Who was Jack Hyles? Why is it important that we should know about this man?
Dr. Jack Frasure Hyles (September 1926-February 2001) was the leading figure in the Independent Baptist movement. He was born and raised in a very small town in Italy, Texas, and lived close to the poverty level. By the time he reached age 18, he entered the U.S. Army and served as a paratrooper in World War Two. He and his wife, Beverly, were married while he was serving. After the war ended, he entered college to attend East Texas Baptist University and after graduating, began to preach at different churches as an itinerate preacher. He finally found a church of his own, becoming the pastor of Miller Road Baptist Church in Garland, Texas, located in highly populated Dallas County. The church grew from 44 to over 4,000 members in a short time. Just after taking the pastorate at Miller, Hyles left the Southern Baptist Convention and began an independent Baptist Church. Today, this church has over 100,000 adherents and it averaged around 10,000 baptisms during the last 5 years of his ministry. This was the beginning of a very impactful life.
During his pastorate at Miller, he founded and was chancellor of Hyles-Anderson College in 1972 but also became the superintendent of Hammond Baptist Schools. Hyles-Anderson College trained over a 1,000 pastors and missionaries, some of which are still serving in the United States and on foreign mission fields. Miller church also owned and operated a rescue mission that is still in operation today. The pastors that were trained at Hyles-Anderson College did much of the same preaching that they had learned at Hyles-Anderson College. After pastoring the Miller Road Baptist Church in Garland, Texas, he moved to Hammond, Indiana where he pastored the First Baptist Church of Hammond. There were about 700 members who attended there, most of them middle to upper-class. It wasn’t long before many of the congregants left the church because of his preaching style. It was very convicting of those who were lukewarm, in his eyes, but the remainder of those that stayed at Hammond, bought into his preaching style and his passion for soul-winning and serving the poor. They saw his great love for those who most would ignore but he also thought it of supreme importance to witness to the lost. To Hyles, there was no greater joy than in leading someone to saving faith. For him, a soul won many years ago will give dividends for eternity. This may have been why he ended up writing 49 books and pamphlets that dealt with salvation and serving as the Body of Christ, based upon Matthew 25.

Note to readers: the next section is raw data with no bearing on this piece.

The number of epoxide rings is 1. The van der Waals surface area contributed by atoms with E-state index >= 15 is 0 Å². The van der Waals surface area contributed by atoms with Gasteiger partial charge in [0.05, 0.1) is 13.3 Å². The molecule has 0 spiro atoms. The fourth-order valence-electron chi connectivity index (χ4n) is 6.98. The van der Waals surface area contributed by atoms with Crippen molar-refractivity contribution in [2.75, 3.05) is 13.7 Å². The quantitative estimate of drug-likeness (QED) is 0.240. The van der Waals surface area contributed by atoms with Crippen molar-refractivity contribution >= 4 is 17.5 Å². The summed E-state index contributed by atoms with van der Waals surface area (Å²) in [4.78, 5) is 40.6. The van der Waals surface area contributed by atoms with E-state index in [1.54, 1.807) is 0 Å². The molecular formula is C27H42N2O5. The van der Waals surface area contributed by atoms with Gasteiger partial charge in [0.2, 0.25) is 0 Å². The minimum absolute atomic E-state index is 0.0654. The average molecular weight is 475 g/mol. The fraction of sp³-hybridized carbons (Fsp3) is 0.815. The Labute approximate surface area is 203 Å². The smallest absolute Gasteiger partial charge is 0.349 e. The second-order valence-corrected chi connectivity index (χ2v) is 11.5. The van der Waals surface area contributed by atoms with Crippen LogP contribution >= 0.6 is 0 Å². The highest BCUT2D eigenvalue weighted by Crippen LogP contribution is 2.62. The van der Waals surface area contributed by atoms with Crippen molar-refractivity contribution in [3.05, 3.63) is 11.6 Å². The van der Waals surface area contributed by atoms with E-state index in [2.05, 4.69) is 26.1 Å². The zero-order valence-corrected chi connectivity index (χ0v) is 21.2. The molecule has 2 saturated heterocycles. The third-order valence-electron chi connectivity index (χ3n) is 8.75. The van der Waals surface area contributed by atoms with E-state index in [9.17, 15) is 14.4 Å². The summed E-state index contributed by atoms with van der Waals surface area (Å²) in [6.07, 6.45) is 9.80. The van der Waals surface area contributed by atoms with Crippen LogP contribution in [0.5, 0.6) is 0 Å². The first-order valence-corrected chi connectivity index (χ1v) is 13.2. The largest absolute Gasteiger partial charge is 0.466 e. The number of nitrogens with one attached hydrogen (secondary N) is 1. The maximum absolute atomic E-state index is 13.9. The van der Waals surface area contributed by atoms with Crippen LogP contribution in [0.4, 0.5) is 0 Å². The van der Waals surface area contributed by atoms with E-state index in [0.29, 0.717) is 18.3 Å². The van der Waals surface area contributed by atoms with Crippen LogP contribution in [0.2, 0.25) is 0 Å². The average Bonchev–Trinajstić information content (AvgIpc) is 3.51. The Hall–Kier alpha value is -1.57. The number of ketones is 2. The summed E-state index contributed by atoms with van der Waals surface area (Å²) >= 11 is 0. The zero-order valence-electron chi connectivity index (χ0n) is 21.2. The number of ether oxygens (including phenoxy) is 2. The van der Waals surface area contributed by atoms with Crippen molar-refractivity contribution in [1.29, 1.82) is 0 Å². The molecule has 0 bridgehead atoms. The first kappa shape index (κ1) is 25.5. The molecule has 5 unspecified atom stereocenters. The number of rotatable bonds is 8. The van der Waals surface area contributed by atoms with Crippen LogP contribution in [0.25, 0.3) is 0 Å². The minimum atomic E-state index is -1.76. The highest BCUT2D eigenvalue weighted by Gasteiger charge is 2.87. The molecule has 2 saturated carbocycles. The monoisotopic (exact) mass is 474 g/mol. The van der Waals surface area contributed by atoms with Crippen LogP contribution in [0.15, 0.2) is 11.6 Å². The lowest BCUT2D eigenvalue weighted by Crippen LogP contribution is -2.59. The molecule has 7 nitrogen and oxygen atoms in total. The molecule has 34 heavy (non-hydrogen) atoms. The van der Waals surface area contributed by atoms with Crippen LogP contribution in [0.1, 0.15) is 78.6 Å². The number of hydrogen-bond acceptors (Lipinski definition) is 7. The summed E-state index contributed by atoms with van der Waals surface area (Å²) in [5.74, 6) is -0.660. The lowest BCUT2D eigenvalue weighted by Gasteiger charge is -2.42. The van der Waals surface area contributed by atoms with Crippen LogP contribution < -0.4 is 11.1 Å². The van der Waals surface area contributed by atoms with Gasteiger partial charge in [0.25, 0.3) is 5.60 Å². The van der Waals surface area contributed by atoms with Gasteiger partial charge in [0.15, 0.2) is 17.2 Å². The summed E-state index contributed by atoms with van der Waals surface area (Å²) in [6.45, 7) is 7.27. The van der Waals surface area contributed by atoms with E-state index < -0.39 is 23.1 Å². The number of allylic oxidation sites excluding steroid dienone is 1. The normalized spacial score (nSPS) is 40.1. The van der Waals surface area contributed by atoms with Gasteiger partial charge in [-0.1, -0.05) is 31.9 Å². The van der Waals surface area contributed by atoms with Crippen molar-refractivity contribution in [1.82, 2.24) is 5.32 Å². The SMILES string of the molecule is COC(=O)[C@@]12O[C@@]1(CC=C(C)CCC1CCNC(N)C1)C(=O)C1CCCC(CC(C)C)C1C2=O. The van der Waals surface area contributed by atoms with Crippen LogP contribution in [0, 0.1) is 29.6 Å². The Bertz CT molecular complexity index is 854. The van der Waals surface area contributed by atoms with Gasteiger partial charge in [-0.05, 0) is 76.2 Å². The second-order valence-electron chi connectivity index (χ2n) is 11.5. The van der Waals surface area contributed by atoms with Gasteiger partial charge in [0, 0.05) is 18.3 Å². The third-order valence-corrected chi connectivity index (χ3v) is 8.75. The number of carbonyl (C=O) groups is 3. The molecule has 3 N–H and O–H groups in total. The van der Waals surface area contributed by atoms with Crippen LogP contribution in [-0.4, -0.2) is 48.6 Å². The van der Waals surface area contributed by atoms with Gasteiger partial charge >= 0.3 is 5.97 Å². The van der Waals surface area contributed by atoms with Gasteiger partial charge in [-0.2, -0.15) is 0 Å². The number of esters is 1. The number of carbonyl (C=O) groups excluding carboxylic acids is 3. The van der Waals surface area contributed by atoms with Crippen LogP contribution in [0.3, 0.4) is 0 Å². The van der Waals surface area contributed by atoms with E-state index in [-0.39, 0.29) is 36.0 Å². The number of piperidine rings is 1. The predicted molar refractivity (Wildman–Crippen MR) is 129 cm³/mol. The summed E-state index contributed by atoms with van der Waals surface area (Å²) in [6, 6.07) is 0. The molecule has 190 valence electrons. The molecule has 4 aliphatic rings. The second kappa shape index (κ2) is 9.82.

Amazingly, Time Magazine featured Jack Hyles and his church as a “Superchurch” because Sunday school attendance was almost 14,000 which moved the church membership to over 30,000. By 2001, the First Baptist Church of Hammond had over 200 Sunday school buses in operation, transporting between 7,000 and 15,000 students. He was adamant that only those who read the King James Version could really be saved (which of course is untrue) and felt that the Baptist Church was the original church that was started in A.D. 31. The Washington Post thought of Hyles as a “spit and fire” preacher, which was considerably rare then and even more so today.
The Chicago Sun Times once wrote an article about Jack Hyles and it said “When he chose the interests of poor, inner-city kids over millionaire church members, they said he’d never keep the doors of his church open” but of course, Hyles “proved them all wrong.”  He was driven to do good for others because he knew it was as if he were doing it for Christ (Matt 25:40) and as a soulwinner, he was consumed by the compassion for the poor and disenfranchised and helped them immensely, not only by providing for their needs but pointing them to Christ in the hopes that they would place their trust in Christ…and multiple thousands did.
Jack Hyles is worthy of our admiration because of the model for the church that he left and upon which he had found in Matthew 25. He saw Jesus as saying to him and to the church, “For I was need hungry and you gave me food, I was thirsty and you gave me drink, I was a stranger and you welcomed me, I was naked and you clothed me, I was sick and you visited me, I was in prison and you came to me” (Matt 25:35-36) and the final outcome of these good works for Christ (Eph 2:10) would end with Jesus’ words, “Truly, I say to you, as you did it to one of the least of these my brothers, you did it to me” (Matt 25:40).
Article by Jack Wellman
Jack Wellman is Pastor of the Mulvane Brethren Church in Mulvane Kansas. Jack is also the Senior Writer at What Christians Want To Know whose mission is to equip, encourage, and energize Christians and to address questions about the believer’s daily walk with God and the Bible. You can follow Jack on Google Plus or check out his book Teaching Children the Gospel available on Amazon.
1. Falsani, Cathleen Brother Jack Hyles of Hammond dies at 74 Chicago Sun Times, February 8, 2001.